calculation, as it is well known that the streets
are exceedingly Larrow, the population of
great density, the means or the power to move,
within the reach of comparatively few ; while
the custom of closing the gates of every street,
during a period of public danger, creates im
mense loss of life by any sudden movement
of the populace.
To say nothing of all the other distresses
which have been riveted upon them and which
are Inseparable from such a condition of things,
the total destruction of the trade of the place,
the interruption to all the daily avocations of
the people, &.c, are very oppressive in their ef
fects. Still, up to the present moment, the
Chinese do not make the slightest concession.
The Vice Roy, Yeh, in all his official documents,
is ag firm at this moment as he was when the
" Arrow " lorcha was seized by his officers on
the 8th October last. The people, too, are even
more bitter and exasperated against the Eng
lish, and perhaps all foreigners and notwith
standing their distresses and their sufferings,
their opposition to everything which bears the
appearance ef reconciliation or terms of any
kind, is greater than ever.
At Hong Kong, a most comprehensive scheme
to poison the foreign community was planned
by a China baker named Esing, who mixed a
large quantity of arsenic In the bread baked for
the consumption of the 15th inst. Upwards of
400 persons were poisoned ; many had most nar
row escapes from death, the sufferings of all
were dreadful but providentially, it is not as
certained that a single person died. The quan
tity of arsenic was too large, so that immedi
ately after eating the bread, sickness and nau
sea followed, and the poison was thus ejected
from the stomach. The effects, however, are
many, and up to the present time may still be
Since then another attempt has been made,
but on a much more moderate scale, through poi
soned oranges, a quantity of which (about 5,000
in number) was introduced into the colony.
It failed, however in this instance, as too little
of the poison bad been absorbed by the fruit,
although two deaths took place, and they Chi
nese. The Chinese have a methodof poisoning
oranges, by piercing them in the first instauce
with minute holes, and then placing them' over
the vapor of the poisonous substance which
they then caused them to inbaie.
Attempts have also been made to fire the set
tlement- mat me uninese are subtle enough
to create some great catastropne, is well
known, but how or when, no one can divine,
The consequence is, that the whole community
is living in a Btate of complete and most painful
anxiety and alarm. There is a large force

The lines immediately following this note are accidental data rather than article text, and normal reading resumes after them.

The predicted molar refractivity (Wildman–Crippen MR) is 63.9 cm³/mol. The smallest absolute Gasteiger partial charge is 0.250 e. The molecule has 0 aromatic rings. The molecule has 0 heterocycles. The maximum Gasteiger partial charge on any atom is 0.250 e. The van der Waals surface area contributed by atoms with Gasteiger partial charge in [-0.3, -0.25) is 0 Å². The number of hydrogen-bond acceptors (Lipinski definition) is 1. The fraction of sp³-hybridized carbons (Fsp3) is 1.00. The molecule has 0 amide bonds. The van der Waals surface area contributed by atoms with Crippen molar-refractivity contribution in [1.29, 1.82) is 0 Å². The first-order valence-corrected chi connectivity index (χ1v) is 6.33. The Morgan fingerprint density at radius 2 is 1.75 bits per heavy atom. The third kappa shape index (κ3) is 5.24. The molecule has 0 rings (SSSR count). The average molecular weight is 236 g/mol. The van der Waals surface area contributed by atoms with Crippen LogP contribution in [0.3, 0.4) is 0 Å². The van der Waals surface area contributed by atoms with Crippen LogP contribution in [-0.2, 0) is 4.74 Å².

there, afloat and ashore. Still the mode of
circumventing their enemy, by the Chinese, in
always hidden and secret; and while every
street anu every pass is guarueu, eimer poison,
sudden Kidnapping, or assassination, strikes
terror throughout. In the latter sin the Chi
nese are great adepts, as you will see. if vou
take the trouble to read the newspapers I have
ordered to be sent to you.
At this place, Macao, on the other hand, we
enioy the most perfect peace and security.
The Portuguese, who have held this place now
more man mree nunurcd yearB, Know me Chi
nese people well. They five on terms of mu
tual good will so far as tne Uninese can pos
sibly be with anything foreign and there i a
registered population of the latter people of
nearly 30,000, who have inhabited the penin
sula ror many successive generations. The
conseauence is that their families, their dwell
ings, their tombs and temples and property be
ing all here, they are fully as much Identified
with me place as tDtir rulers, tne Portuguese,
and, therefore, aa much interested to preserve
it in all its present integrity.
There is, moreover, no question between the
Chinese and the Portuguese governments.
They are on excellent terms, which it is the
object and the- wish of both to preserve. Of
foreigners, there are about 70 Americans here.
including women and children; of English, not
probably more man l- ot la in an ; or span-
sb, French and uerman, ana European Portu
guese, not including me garrison and naval
force, there may be about a hundred. The de
fenses of the place are several judiciously
placed forts,' all built over 225 years ago, about
300 artillerymen, a brig of war of sixteen guns,
and an armed lorcha of six.
In the meantime. Sir Michael Seymour has
been obliged to withdraw all his forces from
me city ot canton, and ue is now eaiauuouing
his head quarters about three miles from the
city, to me southward, in a small lore taicen
from the Chinese, built on a rock in the middle
of the river, called the Macao Passage Fort,
and by the English, very absurdly, the Teeto
tum Fort, from its being circular with a tall